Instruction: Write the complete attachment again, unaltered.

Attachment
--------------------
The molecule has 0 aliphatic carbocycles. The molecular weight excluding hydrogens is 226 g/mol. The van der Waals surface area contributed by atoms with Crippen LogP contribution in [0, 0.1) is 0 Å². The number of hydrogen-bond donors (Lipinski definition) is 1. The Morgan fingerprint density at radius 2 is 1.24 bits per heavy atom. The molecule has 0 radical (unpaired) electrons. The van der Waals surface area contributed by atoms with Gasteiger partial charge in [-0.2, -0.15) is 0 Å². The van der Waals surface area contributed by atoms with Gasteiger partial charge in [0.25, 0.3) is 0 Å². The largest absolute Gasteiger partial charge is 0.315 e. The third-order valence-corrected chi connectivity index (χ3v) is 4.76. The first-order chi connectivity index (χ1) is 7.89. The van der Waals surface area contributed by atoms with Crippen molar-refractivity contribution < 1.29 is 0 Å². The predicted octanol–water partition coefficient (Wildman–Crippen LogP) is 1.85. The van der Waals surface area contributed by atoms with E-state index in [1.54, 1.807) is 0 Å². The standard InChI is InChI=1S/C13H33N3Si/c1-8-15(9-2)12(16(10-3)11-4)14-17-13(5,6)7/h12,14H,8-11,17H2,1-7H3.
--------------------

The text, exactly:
The molecule has 0 aliphatic carbocycles. The molecular weight excluding hydrogens is 226 g/mol. The van der Waals surface area contributed by atoms with Crippen LogP contribution in [0, 0.1) is 0 Å². The number of hydrogen-bond donors (Lipinski definition) is 1. The Morgan fingerprint density at radius 2 is 1.24 bits per heavy atom. The molecule has 0 radical (unpaired) electrons. The van der Waals surface area contributed by atoms with Gasteiger partial charge in [-0.2, -0.15) is 0 Å². The van der Waals surface area contributed by atoms with Gasteiger partial charge in [0.25, 0.3) is 0 Å². The largest absolute Gasteiger partial charge is 0.315 e. The third-order valence-corrected chi connectivity index (χ3v) is 4.76. The first-order chi connectivity index (χ1) is 7.89. The van der Waals surface area contributed by atoms with Crippen molar-refractivity contribution < 1.29 is 0 Å². The predicted octanol–water partition coefficient (Wildman–Crippen LogP) is 1.85. The van der Waals surface area contributed by atoms with E-state index in [1.54, 1.807) is 0 Å². The standard InChI is InChI=1S/C13H33N3Si/c1-8-15(9-2)12(16(10-3)11-4)14-17-13(5,6)7/h12,14H,8-11,17H2,1-7H3.